Finers Stephens Innocent (the law firm that represented Assange in the UK prior to Brinberg Peirce and Partners) asked Marianne Ny for a specific description of the charges and evidence in English as a condition for returning Julian to Sweden for interrogation. Marianne Ny refused.
One example is the evidence submitted by Göran Rudling, who discovered complainant AA’s deleted tweets (see Evidence Destroyed). Rudling submitted these to the investigating authorities on 15 September 2010. The prosecution never informed the defence lawyer of the existence of this evidence, “despite the fact that it revealed evidence of obvious and crucial significance to the defence, namely that one complainant had acted entirely inconsistently with her story the very day after the alleged assault and then tried to destroy the evidence”.
The Swedish defence counsel Björn Hurtig was not allowed to see the notes from the new interviews with the complainants.
Hurtig was briefly allowed to view SMS from the complainants prior to the complaint. The messages spoke of revenge and of selling the story to the tabloids. Hurtig was not permitted to take copies or show Julian Assange. Hurtig was also told by the prosecutor that he should not reveal the content of the messages at the February Hearing. Hurtig consulted the Swedish Bar Association, which advised him that he was permitted to reveal these facts at the UK hearing.
The Swedish press obtained evidence from the preliminary investigation directly from the prosecution in August and September, despite the prosecution refusing to disclose this same evidence, which was already in the possession of the press, to Julian Assange’s lawyers in Sweden and in the UK. Björn Hurtig only received the police dossier in November, as a result of the Svea Court of Appeal hearing.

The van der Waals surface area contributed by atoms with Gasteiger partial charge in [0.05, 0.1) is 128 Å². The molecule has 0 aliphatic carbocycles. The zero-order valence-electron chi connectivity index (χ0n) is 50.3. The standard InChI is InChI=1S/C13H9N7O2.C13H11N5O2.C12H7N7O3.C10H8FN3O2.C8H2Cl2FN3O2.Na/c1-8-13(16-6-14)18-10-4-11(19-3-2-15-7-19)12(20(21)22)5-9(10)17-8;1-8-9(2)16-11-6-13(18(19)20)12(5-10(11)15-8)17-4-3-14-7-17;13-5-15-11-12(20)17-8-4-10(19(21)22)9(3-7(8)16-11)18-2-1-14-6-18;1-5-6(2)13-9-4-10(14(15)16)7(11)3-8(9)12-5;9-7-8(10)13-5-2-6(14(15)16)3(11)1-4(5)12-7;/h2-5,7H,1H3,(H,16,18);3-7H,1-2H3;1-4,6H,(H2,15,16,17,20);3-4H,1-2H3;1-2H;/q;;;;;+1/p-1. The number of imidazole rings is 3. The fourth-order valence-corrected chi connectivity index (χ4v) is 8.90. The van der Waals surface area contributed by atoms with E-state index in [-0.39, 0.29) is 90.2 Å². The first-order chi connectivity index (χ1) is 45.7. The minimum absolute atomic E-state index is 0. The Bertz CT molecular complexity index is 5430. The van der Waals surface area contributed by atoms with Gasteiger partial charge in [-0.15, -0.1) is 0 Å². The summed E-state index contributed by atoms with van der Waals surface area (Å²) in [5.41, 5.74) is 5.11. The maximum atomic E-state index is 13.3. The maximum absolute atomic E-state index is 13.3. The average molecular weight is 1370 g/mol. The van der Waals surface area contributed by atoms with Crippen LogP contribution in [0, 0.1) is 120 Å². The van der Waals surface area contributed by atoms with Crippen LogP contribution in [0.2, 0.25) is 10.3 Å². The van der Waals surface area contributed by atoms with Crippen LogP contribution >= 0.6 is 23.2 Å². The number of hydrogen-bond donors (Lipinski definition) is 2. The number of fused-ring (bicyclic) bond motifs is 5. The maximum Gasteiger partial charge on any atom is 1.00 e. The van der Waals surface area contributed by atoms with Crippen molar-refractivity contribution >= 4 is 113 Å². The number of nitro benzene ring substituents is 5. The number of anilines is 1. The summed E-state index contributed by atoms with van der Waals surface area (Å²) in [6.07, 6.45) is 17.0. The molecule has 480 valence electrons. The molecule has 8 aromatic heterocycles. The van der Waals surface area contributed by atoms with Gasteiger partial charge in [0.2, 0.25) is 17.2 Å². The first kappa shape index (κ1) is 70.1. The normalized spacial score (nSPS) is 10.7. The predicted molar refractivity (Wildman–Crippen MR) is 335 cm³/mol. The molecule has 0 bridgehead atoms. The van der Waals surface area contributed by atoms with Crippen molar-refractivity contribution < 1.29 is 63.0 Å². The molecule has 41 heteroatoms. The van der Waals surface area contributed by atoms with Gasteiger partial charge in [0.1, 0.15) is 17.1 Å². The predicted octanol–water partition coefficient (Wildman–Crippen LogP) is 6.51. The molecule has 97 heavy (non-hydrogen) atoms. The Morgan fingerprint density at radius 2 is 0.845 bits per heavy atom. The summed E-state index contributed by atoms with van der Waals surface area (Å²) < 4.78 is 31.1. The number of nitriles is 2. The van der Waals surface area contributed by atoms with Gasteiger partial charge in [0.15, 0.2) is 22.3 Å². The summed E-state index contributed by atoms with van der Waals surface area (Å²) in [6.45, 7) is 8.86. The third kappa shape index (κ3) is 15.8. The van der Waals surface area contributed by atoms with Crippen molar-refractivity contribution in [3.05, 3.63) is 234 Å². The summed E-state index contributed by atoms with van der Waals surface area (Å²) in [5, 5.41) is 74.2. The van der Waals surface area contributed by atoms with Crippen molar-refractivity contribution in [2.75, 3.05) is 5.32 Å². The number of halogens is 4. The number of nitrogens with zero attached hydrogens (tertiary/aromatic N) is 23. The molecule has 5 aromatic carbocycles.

The transcripts of the questioning of Julian Assange and Johannes Wallström were immediately leaked to the press, and appeared verbatim in the tabloids. Both Assange and Wallström had asked for assurances that their testimony would not be leaked to the press.
The EAW was the first time Julian Assange was informed in writing of the specific allegations and potential charges against him in English.
The first case document received by Julian Assange or his UK lawyers was the EAW. None of the documents of the investigation have been provided to Julian Assange in English. For his UK trial, he has had to spend £20,000 for official translations in order to build his defence.
Unlawful disclosure by Prosecutor: Assange’s name disclosed to the Swedish Press 2 hours after police complaint is activated
The Expressen journalist, Stefan Söderström, was the first to receive a tip-off of the arrest warrant via SMS at 19:52. The arrest warrant had been active for just under five hours. Shortly after the tip-off, Stockholm prosector on duty Maria Häljebo Kjellstrand unlawfully disclosed to the media that Julian Assange was wanted for questioning regarding ’rape’. No action was taken against the prosecutor, although a complaint is filed to the Parliamentary Ombudsman for justice by the rights watchdog RO. That same night Expressen published the news on its frontpage. Within hours there were up to 5.000.000 references online to ’Assange+rape’. A Google search of ’WikiLeaks rape’ in June 2011 gave 11.000.000 hits.
In his expert witness statement Sven Erik Anhelm remarked:
“Let me first briefly comment on the remarkable event of the prosecutor, at the outset of the investigation on 20 August 2010, confirming to the media that Mr. Assange was considered a likely suspect of rape in Sweden and was remanded in his absence. Such confirmation to the media is, in my view, completely against proper procedure and in violation of the Swedish law and rules regarding preliminary investigations. In accordance with Swedish secrecy and confidentiality laws, confidentiality applies to everything that occurs during a preliminary investigation. The prosecutor, by confirming the identity as a suspect under investigation of rape at that early stage, therefore acted in breach of these rules – this should never have happened, but there is no remedy for it and the prosecutor has not been disciplined. The confirmation from the prosecution led to the news spreading around the world.”